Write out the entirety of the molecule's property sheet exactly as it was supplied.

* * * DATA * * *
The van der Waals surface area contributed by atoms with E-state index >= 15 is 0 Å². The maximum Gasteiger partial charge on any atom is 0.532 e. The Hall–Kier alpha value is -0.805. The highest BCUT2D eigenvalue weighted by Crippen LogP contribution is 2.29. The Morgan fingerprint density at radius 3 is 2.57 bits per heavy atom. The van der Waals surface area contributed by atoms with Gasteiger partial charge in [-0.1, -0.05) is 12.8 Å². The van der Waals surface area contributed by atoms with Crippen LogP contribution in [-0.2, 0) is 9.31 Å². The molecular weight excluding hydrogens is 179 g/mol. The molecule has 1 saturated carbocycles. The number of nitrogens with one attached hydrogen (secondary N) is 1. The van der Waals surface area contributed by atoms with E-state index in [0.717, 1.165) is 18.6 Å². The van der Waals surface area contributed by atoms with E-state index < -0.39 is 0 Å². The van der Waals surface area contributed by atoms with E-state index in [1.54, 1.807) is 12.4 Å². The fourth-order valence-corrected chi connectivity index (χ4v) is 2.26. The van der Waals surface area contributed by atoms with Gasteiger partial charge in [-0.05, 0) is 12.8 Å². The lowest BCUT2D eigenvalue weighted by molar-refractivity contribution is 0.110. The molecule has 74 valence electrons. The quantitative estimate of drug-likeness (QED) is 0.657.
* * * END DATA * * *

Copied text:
The van der Waals surface area contributed by atoms with E-state index >= 15 is 0 Å². The maximum Gasteiger partial charge on any atom is 0.532 e. The Hall–Kier alpha value is -0.805. The highest BCUT2D eigenvalue weighted by Crippen LogP contribution is 2.29. The Morgan fingerprint density at radius 3 is 2.57 bits per heavy atom. The van der Waals surface area contributed by atoms with Gasteiger partial charge in [-0.1, -0.05) is 12.8 Å². The van der Waals surface area contributed by atoms with Crippen LogP contribution in [-0.2, 0) is 9.31 Å². The molecular weight excluding hydrogens is 179 g/mol. The molecule has 1 saturated carbocycles. The number of nitrogens with one attached hydrogen (secondary N) is 1. The van der Waals surface area contributed by atoms with E-state index in [0.717, 1.165) is 18.6 Å². The van der Waals surface area contributed by atoms with E-state index < -0.39 is 0 Å². The van der Waals surface area contributed by atoms with E-state index in [1.54, 1.807) is 12.4 Å². The fourth-order valence-corrected chi connectivity index (χ4v) is 2.26. The van der Waals surface area contributed by atoms with Gasteiger partial charge in [-0.05, 0) is 12.8 Å². The lowest BCUT2D eigenvalue weighted by molar-refractivity contribution is 0.110. The molecule has 74 valence electrons. The quantitative estimate of drug-likeness (QED) is 0.657.